A Debugger’s Life

Project development time literally stops when trying to squash out a bug while running code. In my recent project, the worst “stopping” of time occurred for three working days. By the morning of the third day, I kind of felt like I was already at my wit’s end. I forgot the type of that bug and the workaround that ensued. All I remember is the frustrating feeling of not knowing where to alter your code after all possible solutions have been exhausted and all google keywords have been typed. And then sometimes, the bug turns out to be so simple that you will beat yourself for not having seen it immediately.

Today, it’s just an almost half-day of doggedly trying to figure out some sort of hiccup in my current task. Not knowing the answer is slowly killing me, so I decided to type in my thoughts on debugging while trying to unblock my poor head from my present mind-boggling debugging. (That just sounds so retarded.) It’s a javascript implementation issue that I could not fully wrap my head around, for some reason. I have a strange and insistent feeling that the answer to the problem is right under my nose, and I only need to step out for a good bowl of spicy ramen before I figure it out.

For years, I have heard of the word tenacity in motherhood statements and career advice columns. If there is one job that helps build tenacity, it’s a job in web dev, definitely. It’s not for the fainthearted. Sometimes, in one’s quest of searching for how to make it work again, it feels like a totally futile exercise. And basically, you soldier on in the middle of that futile feeling and try to achieve it anyway. Some random chillax streaming music often helps. And when it does not, I blog.

Web development taught me not just how to render frontend via HTML5 and CSS, or tinker at the backend with PHP, Python, and Javascript. It taught me that sometimes I can plug away with significant chunks of my effort and time and to the rest of the world, and it may only appear as a tiny speck, a comma, or a line. From learning how to code, I have learned that what you see on the outside is really only the tiny tip of the iceberg, that there are universes of meaning that coldly goes underneath a single word or character.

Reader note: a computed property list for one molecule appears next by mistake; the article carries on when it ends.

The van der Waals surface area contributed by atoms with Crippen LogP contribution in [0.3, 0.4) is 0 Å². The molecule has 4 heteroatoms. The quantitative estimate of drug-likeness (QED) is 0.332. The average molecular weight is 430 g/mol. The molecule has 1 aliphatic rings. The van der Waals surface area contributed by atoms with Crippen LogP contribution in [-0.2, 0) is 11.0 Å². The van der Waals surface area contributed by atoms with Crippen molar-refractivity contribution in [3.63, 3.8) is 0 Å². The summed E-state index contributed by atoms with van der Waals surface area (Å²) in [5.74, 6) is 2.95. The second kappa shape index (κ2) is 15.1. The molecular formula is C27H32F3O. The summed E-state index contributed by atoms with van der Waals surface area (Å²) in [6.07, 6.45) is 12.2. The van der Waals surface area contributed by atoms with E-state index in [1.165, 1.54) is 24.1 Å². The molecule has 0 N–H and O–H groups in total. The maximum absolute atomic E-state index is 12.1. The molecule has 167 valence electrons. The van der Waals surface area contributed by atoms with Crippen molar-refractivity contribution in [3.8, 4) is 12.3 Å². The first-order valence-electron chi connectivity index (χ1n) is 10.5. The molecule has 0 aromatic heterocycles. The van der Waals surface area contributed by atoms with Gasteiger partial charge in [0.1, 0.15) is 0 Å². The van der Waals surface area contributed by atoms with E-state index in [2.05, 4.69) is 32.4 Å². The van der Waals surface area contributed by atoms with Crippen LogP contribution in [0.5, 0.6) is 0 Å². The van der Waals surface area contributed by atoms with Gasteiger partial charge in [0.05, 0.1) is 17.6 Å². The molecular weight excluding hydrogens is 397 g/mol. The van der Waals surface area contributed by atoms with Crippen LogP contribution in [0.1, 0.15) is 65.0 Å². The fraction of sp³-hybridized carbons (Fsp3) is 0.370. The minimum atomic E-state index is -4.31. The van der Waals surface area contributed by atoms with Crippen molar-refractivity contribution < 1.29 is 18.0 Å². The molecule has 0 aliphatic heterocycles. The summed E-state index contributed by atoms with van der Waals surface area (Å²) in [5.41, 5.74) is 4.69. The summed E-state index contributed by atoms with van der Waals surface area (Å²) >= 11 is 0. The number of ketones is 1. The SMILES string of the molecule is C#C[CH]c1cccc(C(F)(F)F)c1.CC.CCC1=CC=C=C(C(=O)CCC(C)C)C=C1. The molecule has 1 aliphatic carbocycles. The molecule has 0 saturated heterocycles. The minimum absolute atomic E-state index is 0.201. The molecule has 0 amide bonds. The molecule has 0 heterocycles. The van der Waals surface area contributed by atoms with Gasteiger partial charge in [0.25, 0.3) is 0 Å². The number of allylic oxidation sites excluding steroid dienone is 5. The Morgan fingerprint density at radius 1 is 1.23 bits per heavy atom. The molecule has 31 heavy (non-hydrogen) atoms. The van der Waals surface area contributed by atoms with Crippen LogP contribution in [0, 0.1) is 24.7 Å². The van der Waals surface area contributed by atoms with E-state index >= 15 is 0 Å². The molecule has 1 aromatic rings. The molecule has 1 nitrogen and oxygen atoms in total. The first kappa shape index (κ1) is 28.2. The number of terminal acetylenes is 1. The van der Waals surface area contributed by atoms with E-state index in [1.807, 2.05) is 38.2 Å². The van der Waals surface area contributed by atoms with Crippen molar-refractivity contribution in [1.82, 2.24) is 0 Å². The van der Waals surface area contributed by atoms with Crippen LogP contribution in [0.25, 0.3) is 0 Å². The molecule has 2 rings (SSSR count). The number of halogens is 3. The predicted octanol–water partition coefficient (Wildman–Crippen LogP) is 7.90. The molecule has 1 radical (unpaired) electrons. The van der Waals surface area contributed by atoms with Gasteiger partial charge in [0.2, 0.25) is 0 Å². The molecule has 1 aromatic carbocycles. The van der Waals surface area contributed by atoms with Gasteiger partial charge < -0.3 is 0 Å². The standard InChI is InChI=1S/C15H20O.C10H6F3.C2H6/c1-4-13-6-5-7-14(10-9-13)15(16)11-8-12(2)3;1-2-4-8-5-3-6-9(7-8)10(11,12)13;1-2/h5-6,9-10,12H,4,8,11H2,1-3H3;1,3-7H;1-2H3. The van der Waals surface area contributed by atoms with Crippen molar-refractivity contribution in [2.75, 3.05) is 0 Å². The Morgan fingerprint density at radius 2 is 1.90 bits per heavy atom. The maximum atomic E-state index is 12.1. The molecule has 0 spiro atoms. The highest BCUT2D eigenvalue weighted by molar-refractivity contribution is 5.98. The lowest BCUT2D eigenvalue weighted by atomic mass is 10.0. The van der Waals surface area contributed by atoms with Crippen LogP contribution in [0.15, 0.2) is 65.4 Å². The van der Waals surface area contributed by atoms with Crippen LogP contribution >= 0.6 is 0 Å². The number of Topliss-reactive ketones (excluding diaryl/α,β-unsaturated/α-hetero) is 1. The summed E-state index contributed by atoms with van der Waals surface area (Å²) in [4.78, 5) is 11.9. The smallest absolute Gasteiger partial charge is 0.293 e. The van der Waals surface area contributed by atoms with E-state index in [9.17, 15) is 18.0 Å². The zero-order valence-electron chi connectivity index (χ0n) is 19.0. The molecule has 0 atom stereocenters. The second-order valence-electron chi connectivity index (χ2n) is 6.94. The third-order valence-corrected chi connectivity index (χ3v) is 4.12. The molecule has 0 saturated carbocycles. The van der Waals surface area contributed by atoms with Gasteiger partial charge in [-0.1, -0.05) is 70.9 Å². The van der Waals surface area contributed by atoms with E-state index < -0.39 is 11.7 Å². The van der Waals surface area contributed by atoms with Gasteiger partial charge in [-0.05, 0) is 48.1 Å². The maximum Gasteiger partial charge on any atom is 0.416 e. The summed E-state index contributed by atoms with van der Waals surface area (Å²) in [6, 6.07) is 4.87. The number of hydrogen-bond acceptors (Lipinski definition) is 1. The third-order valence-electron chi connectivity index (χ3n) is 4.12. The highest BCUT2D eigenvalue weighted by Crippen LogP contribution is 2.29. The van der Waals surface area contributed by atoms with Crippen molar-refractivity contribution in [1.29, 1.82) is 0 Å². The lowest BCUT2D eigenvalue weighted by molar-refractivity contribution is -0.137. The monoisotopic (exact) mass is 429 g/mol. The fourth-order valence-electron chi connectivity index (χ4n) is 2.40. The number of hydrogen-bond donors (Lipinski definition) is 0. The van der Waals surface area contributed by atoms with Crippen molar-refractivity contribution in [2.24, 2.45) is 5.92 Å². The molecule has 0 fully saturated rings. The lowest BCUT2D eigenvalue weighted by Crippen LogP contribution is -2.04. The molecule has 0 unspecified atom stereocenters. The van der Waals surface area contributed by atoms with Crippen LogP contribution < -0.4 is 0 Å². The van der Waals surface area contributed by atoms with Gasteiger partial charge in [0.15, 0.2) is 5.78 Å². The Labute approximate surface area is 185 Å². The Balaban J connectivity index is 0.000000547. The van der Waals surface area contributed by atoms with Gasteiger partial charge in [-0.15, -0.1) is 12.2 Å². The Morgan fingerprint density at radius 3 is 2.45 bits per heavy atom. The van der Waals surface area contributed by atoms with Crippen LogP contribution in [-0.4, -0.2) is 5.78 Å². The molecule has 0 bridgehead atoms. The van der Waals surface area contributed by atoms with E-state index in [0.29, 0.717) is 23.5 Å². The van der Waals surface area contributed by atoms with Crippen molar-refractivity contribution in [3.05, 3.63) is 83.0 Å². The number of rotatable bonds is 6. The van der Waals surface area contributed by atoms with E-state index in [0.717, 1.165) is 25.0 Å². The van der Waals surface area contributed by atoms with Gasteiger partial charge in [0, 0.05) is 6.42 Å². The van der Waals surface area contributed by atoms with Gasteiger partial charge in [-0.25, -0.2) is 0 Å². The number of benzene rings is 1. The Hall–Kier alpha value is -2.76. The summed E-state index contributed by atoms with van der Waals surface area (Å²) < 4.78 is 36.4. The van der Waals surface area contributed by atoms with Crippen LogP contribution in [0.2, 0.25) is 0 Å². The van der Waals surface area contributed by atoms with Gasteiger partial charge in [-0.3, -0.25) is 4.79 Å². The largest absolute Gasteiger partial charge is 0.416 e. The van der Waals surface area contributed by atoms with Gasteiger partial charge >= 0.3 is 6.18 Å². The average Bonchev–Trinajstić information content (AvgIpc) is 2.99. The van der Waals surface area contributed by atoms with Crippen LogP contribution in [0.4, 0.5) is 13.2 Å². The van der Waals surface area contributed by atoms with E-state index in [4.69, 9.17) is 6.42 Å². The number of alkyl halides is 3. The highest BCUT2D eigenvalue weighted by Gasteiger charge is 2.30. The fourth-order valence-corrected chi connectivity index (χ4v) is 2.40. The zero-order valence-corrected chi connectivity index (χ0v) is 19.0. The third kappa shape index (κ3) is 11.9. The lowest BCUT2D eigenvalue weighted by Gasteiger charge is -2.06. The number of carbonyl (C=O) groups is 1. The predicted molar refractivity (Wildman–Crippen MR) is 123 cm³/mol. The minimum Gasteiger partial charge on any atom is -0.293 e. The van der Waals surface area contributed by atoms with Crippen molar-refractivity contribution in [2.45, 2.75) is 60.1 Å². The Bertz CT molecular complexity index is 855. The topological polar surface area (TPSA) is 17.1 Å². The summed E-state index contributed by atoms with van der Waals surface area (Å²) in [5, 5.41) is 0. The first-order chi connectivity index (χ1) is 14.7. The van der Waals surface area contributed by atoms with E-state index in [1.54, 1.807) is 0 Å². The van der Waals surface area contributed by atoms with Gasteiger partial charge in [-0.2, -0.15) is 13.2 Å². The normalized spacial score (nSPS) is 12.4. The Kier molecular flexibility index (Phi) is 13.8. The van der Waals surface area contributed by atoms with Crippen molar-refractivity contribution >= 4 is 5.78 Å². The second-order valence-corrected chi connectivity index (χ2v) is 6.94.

Having said that, I think that I have finally learned to affirm myself somehow in a way that is sufficient to roll with all the punches, to be comfortable with what other people think as awkward, to make decisions not based on what’s flashy and fancy and boombastic to the eyes of many, and to have faith even when I can only see the white screen of death on my browser.

I have not yet immersed myself well enough to be a ninja coding master, though I surely hope that it will happen someday. I have taken much solace in slowly but surely getting my feet wet with the nuances of version control, database management, web mapping, and app development. First, I have a tiny paddle and a swimsuit in the form of basic git, basic dev, basic programming languages, and basic schema designations. Next time, I am hoping that I’ll eventually have the complete diving gear to this vast and ever-changing body of knowledge.

Debugging taught me that a tiny hiccup on my code is part of the grand design, that the very work itself is indeed its own reward (I got that from an XKCD comic strip), and that life’s jolting and obligatory pauses in the form of taking a break or a debugging problem is just as important as life’s movements. These pauses, these debugging moments, provide the rhythm and the variation in patterns that make it all so interesting with just the right bite of complexity. And it makes all the rewards of deploying a functional piece of programming artwork so sweet and meaningful to celebrate.

A debugger’s life is not an easy life. It’s one that stares at the nothingness of a text editor for long hours and turns it into something else that people may or may not see, use, and recognize. While the rest of the end user world can be motivated and happy to see the results, a developer needs to have the faith in his code before it comes to its fruition, whether other people appreciate it or not. The developer is the one who conceives the idea, and visualizes how the user experience goes even before the actual users experience what he has created. And when the idea is being attacked for a lack of visuals that the layperson can see, it is the developer who continues the work with the knowledge that things are forming and happening in its rightful way even when other people just see a bunch of lines, a dark terminal window, and little UI to show for it.